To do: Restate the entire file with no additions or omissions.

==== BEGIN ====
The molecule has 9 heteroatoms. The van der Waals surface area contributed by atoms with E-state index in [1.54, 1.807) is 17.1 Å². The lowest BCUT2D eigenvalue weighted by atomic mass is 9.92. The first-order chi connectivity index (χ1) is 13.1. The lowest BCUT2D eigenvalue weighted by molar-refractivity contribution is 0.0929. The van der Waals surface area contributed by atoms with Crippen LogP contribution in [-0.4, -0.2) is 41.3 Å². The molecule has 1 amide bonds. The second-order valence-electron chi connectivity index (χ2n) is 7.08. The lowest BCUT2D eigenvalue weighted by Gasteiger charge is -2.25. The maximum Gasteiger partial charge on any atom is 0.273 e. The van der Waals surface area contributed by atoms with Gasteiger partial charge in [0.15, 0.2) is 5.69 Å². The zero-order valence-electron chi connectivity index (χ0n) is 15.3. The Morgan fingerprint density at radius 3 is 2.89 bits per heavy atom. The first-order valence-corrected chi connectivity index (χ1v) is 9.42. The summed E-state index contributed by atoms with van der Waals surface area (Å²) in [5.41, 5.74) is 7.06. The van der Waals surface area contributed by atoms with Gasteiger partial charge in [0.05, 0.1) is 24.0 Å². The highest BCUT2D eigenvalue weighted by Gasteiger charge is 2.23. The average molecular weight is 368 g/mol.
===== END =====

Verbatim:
The molecule has 9 heteroatoms. The van der Waals surface area contributed by atoms with E-state index in [1.54, 1.807) is 17.1 Å². The lowest BCUT2D eigenvalue weighted by atomic mass is 9.92. The first-order chi connectivity index (χ1) is 13.1. The lowest BCUT2D eigenvalue weighted by molar-refractivity contribution is 0.0929. The van der Waals surface area contributed by atoms with Crippen LogP contribution in [-0.4, -0.2) is 41.3 Å². The molecule has 1 amide bonds. The second-order valence-electron chi connectivity index (χ2n) is 7.08. The lowest BCUT2D eigenvalue weighted by Gasteiger charge is -2.25. The maximum Gasteiger partial charge on any atom is 0.273 e. The van der Waals surface area contributed by atoms with Gasteiger partial charge in [0.15, 0.2) is 5.69 Å². The zero-order valence-electron chi connectivity index (χ0n) is 15.3. The Morgan fingerprint density at radius 3 is 2.89 bits per heavy atom. The first-order valence-corrected chi connectivity index (χ1v) is 9.42. The summed E-state index contributed by atoms with van der Waals surface area (Å²) in [5.41, 5.74) is 7.06. The van der Waals surface area contributed by atoms with Gasteiger partial charge in [0.05, 0.1) is 24.0 Å². The highest BCUT2D eigenvalue weighted by Gasteiger charge is 2.23. The average molecular weight is 368 g/mol.